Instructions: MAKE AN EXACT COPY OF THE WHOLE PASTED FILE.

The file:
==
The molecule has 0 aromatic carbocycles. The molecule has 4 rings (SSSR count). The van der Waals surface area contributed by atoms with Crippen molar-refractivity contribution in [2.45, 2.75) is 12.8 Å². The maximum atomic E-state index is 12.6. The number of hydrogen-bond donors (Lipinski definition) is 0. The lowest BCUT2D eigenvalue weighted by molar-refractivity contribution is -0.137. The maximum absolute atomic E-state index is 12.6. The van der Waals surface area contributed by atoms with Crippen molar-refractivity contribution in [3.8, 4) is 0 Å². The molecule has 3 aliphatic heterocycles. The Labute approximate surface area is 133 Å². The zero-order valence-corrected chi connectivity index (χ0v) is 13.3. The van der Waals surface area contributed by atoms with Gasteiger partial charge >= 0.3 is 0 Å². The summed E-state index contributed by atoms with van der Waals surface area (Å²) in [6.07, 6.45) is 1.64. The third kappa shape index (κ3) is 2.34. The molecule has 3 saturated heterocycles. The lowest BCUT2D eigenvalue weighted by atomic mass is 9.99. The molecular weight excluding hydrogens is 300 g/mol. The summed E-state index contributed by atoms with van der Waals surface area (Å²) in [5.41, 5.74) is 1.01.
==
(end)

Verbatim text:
The molecule has 0 aromatic carbocycles. The molecule has 4 rings (SSSR count). The van der Waals surface area contributed by atoms with Crippen molar-refractivity contribution in [2.45, 2.75) is 12.8 Å². The maximum atomic E-state index is 12.6. The number of hydrogen-bond donors (Lipinski definition) is 0. The lowest BCUT2D eigenvalue weighted by molar-refractivity contribution is -0.137. The maximum absolute atomic E-state index is 12.6. The van der Waals surface area contributed by atoms with Crippen molar-refractivity contribution in [3.8, 4) is 0 Å². The molecule has 3 aliphatic heterocycles. The Labute approximate surface area is 133 Å². The zero-order valence-corrected chi connectivity index (χ0v) is 13.3. The van der Waals surface area contributed by atoms with Gasteiger partial charge >= 0.3 is 0 Å². The summed E-state index contributed by atoms with van der Waals surface area (Å²) in [6.07, 6.45) is 1.64. The third kappa shape index (κ3) is 2.34. The molecule has 3 saturated heterocycles. The lowest BCUT2D eigenvalue weighted by atomic mass is 9.99. The molecular weight excluding hydrogens is 300 g/mol. The summed E-state index contributed by atoms with van der Waals surface area (Å²) in [5.41, 5.74) is 1.01.